If you’ve had a chat with me in the last year or so, there is a good chance that I found occasion to slip something about apartments, Centretown, or both into the conversation. It should come as no surprise that during the Depression, construction of all sorts ground to a virtual halt. If you were take a look around the neighbourhood during those years, it would appear that someone forgot to let a small group of developers know that the party was over.
As I wrote about a few times this past Fall, one of the homiest neighbourhoods in Toronto for me is the Junction Triangle. I won’t go over the ultimately poetic reasons again, but there are also more mundane things that really pull me in. One of those is one of my favourite examples of buildings being integrated with infrastructure is the warehouse on Bloor built into the first of the two subways (underpasses) in the area. I should note that in the time I’ve been researching this, the good folks on the Urban Toronto discussion boards have also been sleuthing the same underpass.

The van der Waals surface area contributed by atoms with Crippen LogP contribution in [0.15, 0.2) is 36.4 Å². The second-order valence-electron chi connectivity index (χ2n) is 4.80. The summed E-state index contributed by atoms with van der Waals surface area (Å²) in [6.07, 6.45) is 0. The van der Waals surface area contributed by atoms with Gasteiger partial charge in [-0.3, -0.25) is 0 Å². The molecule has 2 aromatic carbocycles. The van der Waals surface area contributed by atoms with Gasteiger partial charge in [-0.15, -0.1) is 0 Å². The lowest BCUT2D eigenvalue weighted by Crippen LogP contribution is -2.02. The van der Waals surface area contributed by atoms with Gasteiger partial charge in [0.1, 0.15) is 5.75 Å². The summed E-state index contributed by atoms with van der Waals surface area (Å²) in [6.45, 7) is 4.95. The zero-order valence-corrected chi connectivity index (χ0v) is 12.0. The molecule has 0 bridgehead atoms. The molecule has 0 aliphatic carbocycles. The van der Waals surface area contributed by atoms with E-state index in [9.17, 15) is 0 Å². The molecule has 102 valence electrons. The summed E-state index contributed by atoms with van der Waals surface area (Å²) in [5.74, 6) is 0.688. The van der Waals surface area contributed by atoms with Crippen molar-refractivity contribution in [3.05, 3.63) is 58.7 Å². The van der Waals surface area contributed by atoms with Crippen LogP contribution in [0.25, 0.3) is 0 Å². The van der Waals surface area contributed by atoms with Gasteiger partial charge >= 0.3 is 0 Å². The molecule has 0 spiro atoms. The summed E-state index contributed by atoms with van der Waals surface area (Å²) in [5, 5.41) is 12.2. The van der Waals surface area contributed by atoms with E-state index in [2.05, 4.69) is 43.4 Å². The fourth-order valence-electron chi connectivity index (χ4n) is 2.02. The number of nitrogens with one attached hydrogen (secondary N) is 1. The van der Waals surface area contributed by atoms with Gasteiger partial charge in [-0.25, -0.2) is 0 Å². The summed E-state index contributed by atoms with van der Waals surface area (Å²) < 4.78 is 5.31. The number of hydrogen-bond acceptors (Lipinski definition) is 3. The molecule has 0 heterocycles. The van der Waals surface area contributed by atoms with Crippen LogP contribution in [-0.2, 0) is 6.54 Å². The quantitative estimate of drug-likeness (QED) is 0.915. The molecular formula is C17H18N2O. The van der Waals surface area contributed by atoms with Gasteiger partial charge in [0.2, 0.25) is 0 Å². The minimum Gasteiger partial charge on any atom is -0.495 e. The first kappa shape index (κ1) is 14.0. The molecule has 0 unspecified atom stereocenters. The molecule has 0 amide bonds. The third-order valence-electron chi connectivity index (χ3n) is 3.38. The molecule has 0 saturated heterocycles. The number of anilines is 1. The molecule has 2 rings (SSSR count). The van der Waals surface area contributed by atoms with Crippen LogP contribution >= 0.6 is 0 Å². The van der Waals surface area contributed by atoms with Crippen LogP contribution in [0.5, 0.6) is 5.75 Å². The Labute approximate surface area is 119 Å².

Continuing apace, here is Charlotte Whitton on housing in 1955.
Continue reading “Mayor Whitton on Housing (1955)”
By 1954, her third full year as mayor, Charlotte Whitton had found her stride as the Housing Mayor.
Coming only four months after her Fall inaugural address, Mayor Whitton spared her Council colleagues by delivering a much shorter address1By her standards. It was still much longer than those delivered by her predecessors. that focused on developing a sense of urgency and the setting aside of small differences. The Mayor’s address listed 10 points, with housing placed right at the top.
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|1.||↥||By her standards. It was still much longer than those delivered by her predecessors.|